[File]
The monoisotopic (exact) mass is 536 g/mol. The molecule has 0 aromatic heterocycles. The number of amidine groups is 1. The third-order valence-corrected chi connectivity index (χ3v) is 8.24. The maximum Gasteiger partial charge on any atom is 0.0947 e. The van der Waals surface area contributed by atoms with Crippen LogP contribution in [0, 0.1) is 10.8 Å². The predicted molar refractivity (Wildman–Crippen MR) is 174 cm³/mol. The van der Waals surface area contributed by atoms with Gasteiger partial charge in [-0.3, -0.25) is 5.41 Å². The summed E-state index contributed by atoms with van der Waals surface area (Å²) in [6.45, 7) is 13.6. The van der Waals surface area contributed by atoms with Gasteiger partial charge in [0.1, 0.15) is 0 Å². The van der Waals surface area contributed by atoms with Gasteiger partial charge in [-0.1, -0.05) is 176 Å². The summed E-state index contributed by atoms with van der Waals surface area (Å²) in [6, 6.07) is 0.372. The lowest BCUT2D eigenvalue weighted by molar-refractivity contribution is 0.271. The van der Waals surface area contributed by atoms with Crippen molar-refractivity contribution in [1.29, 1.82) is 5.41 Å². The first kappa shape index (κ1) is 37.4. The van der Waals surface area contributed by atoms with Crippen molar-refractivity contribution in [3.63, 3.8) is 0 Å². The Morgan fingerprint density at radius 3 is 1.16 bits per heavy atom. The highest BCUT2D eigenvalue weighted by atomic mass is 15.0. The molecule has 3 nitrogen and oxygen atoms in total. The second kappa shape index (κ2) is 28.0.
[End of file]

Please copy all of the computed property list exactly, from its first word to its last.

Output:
The monoisotopic (exact) mass is 536 g/mol. The molecule has 0 aromatic heterocycles. The number of amidine groups is 1. The third-order valence-corrected chi connectivity index (χ3v) is 8.24. The maximum Gasteiger partial charge on any atom is 0.0947 e. The van der Waals surface area contributed by atoms with Crippen LogP contribution in [0, 0.1) is 10.8 Å². The predicted molar refractivity (Wildman–Crippen MR) is 174 cm³/mol. The van der Waals surface area contributed by atoms with Gasteiger partial charge in [-0.3, -0.25) is 5.41 Å². The summed E-state index contributed by atoms with van der Waals surface area (Å²) in [6.45, 7) is 13.6. The van der Waals surface area contributed by atoms with Gasteiger partial charge in [0.1, 0.15) is 0 Å². The van der Waals surface area contributed by atoms with Gasteiger partial charge in [-0.1, -0.05) is 176 Å². The summed E-state index contributed by atoms with van der Waals surface area (Å²) in [6, 6.07) is 0.372. The lowest BCUT2D eigenvalue weighted by molar-refractivity contribution is 0.271. The van der Waals surface area contributed by atoms with Crippen molar-refractivity contribution in [1.29, 1.82) is 5.41 Å². The first kappa shape index (κ1) is 37.4. The van der Waals surface area contributed by atoms with Crippen molar-refractivity contribution in [3.63, 3.8) is 0 Å². The Morgan fingerprint density at radius 3 is 1.16 bits per heavy atom. The highest BCUT2D eigenvalue weighted by atomic mass is 15.0. The molecule has 3 nitrogen and oxygen atoms in total. The second kappa shape index (κ2) is 28.0.